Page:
Employee training isn’t just a nice perk anymore; as an employee benefit, it’s a base requirement. But there are other ways learning and development programs reduce turnover as well. Consider the following:

  • The Research shows that fostering internal career growth for employees improves employee engagement and commitment to the organization.
  • With 52% of exiting employees stating that their manager or organization could have done something to prevent them from leaving, Gallup points out that training in management skills equips managers to engage employees in meaningful conversations to improve the employee experience.
  • Harvard Business Review (HBR) emphasizes the value of onboarding in making employees feel valued and fostering a sense of belonging in improving new hire retention by 50%.

According to Gallup, the cost of replacing an employee ranges from half to twice the employee’s annual salary, and that doesn’t factor in intangible costs such as the loss of institutional knowledge and customer relationships and the possible impact on team morale. While it’s difficult to translate this into a simple ROI calculation, the impact is indisputable.

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Building a Skilled Workforce

Another major return on investing in employee training is the ability to ensure that your organization has the skills it needs to be innovative and competitive now and in the future. Respondents to LinkedIn Learning’s 2022 Workplace Learning Report said that the skills they needed for the same occupation changed by 25% between 2015 and 2021. The report estimates that, at that pace, the skills needed will change by 40% by 2025—just to stay in the same job.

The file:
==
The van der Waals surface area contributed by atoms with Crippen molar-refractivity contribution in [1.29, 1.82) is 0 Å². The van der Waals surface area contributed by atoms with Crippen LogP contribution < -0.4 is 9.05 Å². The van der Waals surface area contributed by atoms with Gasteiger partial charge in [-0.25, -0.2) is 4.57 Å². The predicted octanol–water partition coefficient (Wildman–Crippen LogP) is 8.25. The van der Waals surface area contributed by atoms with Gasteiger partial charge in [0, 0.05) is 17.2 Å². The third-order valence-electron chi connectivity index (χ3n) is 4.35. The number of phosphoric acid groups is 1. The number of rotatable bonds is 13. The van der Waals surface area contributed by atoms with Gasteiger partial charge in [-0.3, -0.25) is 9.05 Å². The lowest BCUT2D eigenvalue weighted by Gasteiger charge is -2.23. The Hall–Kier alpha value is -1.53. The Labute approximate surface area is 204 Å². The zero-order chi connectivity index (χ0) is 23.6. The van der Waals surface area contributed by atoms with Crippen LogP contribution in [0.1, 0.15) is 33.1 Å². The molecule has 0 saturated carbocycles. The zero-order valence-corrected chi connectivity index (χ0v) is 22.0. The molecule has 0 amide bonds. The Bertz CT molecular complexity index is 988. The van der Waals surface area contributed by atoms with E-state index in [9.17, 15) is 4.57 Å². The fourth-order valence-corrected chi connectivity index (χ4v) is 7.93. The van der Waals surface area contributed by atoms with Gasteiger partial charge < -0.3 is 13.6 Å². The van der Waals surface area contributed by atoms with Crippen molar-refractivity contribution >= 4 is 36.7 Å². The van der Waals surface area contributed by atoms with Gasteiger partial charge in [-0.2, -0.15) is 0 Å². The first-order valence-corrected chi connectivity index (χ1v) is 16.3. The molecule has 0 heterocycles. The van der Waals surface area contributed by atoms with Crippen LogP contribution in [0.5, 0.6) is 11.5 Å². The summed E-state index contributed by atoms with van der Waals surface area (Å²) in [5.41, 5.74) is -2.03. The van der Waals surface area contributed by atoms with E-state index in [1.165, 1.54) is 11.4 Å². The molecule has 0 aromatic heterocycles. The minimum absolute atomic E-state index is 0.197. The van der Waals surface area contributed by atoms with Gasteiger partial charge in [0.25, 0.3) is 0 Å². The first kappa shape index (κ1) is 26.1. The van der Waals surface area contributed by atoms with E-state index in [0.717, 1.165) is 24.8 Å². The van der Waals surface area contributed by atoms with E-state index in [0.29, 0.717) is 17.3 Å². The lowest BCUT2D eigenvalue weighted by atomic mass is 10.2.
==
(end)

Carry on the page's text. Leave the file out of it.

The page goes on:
Think about that for a moment. Required skills are changing so fast that failing to provide ongoing learning opportunities for employees creates skills gaps within organizations.

Of course, the objectives of an organizational learning program go beyond a desire to avoid falling behind. Since Gartner reports that only 36% of managers think their employees can keep pace with future skills needs, continually assessing and building skills and competencies among your workforce provides a competitive advantage. Once again, it’s difficult to put a dollar value on this, but the capacity to innovate that comes from being ahead has clear benefits over constantly playing catchup.

Measuring the Overall Impact of Employee Education

Undertaking an ROI analysis can seem like a daunting task, but by going through the process—taking stock of your goals and objectives, understanding what you’ll be measuring, and using the correct calculations—you’ll be able to articulate the value of online learning in ways your stakeholders can appreciate. It’s proof that you’ll be able to deliver the value you’re looking for while generating real results for your organization.

The ROI assumptions and calculations in this eBook are for illustration purposes only. Individual results may vary.

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Written by

Karen Karnis
Karen Karnis

Karen Karnis has a BA in sociology from the University of Guelph. She has worked in social services, higher education, communications and journalism. Karen is currently working toward a Master of Education in Sustainability, Creativity and Innovation through Cape Breton University.

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Table of Contents
  1. The Strategy
  2. Quantifying Returns
  3. Reducing Costs
  4. Growing Revenue
  5. The Investment
  6. The Final Calculation
  7. The Additional Benefits
  8. Growing Employee Engagement
  9. Attracting and Retaining Talent
  10. Building a Skilled Workforce